Archaeologists in Norway Have Discovered the ‘World’s Oldest Runestone’

Samantha Franco
Photo Credit: RexCrudelissimus / Wikimedia Commons CC BY-SA 4.0 and RexCrudelissimus / Wikimedia Commons CC BY-SA 4.0
Photo Credit: RexCrudelissimus / Wikimedia Commons CC BY-SA 4.0 and RexCrudelissimus / Wikimedia Commons CC BY-SA 4.0

A unique set of ancient runes have been discovered in Norway by a team of archaeologists. The dating process determined them to be the oldest set of runes found etched onto stone so far. As archaeologists continue to study the runes, it’s expected that more discoveries will be made about the ancient writing system and the people who used it.

The stone was discovered in a gravesite

A sandstone slab on display, with etchings of runes on it
A front view of the Svingerud Stone, said to have the oldest etched runes. (Photo Credit: RexCrudelissimus / Wikimedia Commons CC BY-SA 4.0)

In the autumn of 2021, archaeologists were exploring a region in Norway just west of Oslo called Tyrifjord, already known to be saturated with important artifacts and archaeological finds. The archaeologists were digging at a grave site in the area, where things like charcoal and bones were discovered. Along with these items, a sandstone slab measuring 31 centimeters by 32 centimeters was discovered. It had distinct markings on its surface.

Called the Svingerud Stone for the location where it was discovered, the slab has been determined as “among the oldest runic inscriptions ever found” and “the oldest datable runestone in the world.” Thanks to surrounding artifacts, the markings on the stone are dated between 1 and 250 A.D.

There are curious markings along with the runes

Runes markings on a sandstone slab
The Norwegian runestone, the Svingerud Stone, believed to be the oldest. (Photo Credit: RexCrudelissimus / Wikimedia Commons CC BY-SA 4.0)

As runes are an ancient writing system with significant variations, the archaeologists needed time to analyze the markings and make out what was written. On the front of the stone, there are eight very distinct runes that read “Idiberug,” likely carved with the tip of a knife or a needle. Though it’s unclear exactly what this means, it is likely that it was the name of a man, a woman, or a family.

In addition to the distinct runes were various other markings made on the stone. These included some etchings that seemed to have formed a grid pattern, as well as small figures in the shapes of zigzags.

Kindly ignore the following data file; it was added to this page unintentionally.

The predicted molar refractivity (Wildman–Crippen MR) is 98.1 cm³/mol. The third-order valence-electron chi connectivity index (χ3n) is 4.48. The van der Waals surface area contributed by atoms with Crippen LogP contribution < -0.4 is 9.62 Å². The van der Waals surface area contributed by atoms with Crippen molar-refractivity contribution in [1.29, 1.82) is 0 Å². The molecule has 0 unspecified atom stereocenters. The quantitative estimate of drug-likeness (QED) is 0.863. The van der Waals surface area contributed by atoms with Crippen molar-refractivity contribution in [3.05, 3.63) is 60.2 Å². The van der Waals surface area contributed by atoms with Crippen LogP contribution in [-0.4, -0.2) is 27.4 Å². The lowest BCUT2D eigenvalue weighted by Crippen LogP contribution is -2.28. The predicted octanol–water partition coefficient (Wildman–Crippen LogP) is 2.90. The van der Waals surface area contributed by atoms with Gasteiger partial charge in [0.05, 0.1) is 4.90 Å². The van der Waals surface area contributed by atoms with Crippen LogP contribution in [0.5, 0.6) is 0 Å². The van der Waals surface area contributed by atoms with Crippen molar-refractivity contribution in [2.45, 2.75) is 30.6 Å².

It is possible that these markings may also stand for something, but the transformation of the ancient Nordic language to the modern language spoken today has made deciphering them more challenging. It’s also possible that these etchings were the first of the writer, who may have been learning how to write runes. Their meaning remains unclear.

The discovery is expected to reveal more information

Slab of sandstone with rune markings on it.
There are distinct markings that are recognized as runes, as well as other markings whose meanings are unclear. (Photo Credit: RexCrudelissimus / Wikimedia Commons CC BY-SA 4.0)

Kristel Zilmer, a professor at the University of Oslo, has called the discovery “the most sensational thing that I, as an academic, have had.” Runes that date to before the Svingerud Stone have been discovered, with the oldest runes found on a bone comb in Denmark. However, these runes were carved into stone.

In finding the Svingerud Stone, Zilmer and her colleagues have opened a new door to understanding the ancient writing system. “Without doubt, we will obtain valuable knowledge about the early history of runic writing,” she said. “This find will give us a lot of knowledge about the use of runes in the early Iron Age. This may be one of the first attempts to use runes in Norway and Scandinavia on stone.”

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The Museum of Cultural History, which is part of the University of Oslo, has added the stone to its collection of historical artifacts, the largest in Norway. Archaeologists and scholars will continue to study the stone to try and discover more about the ancient writing system and those who used it.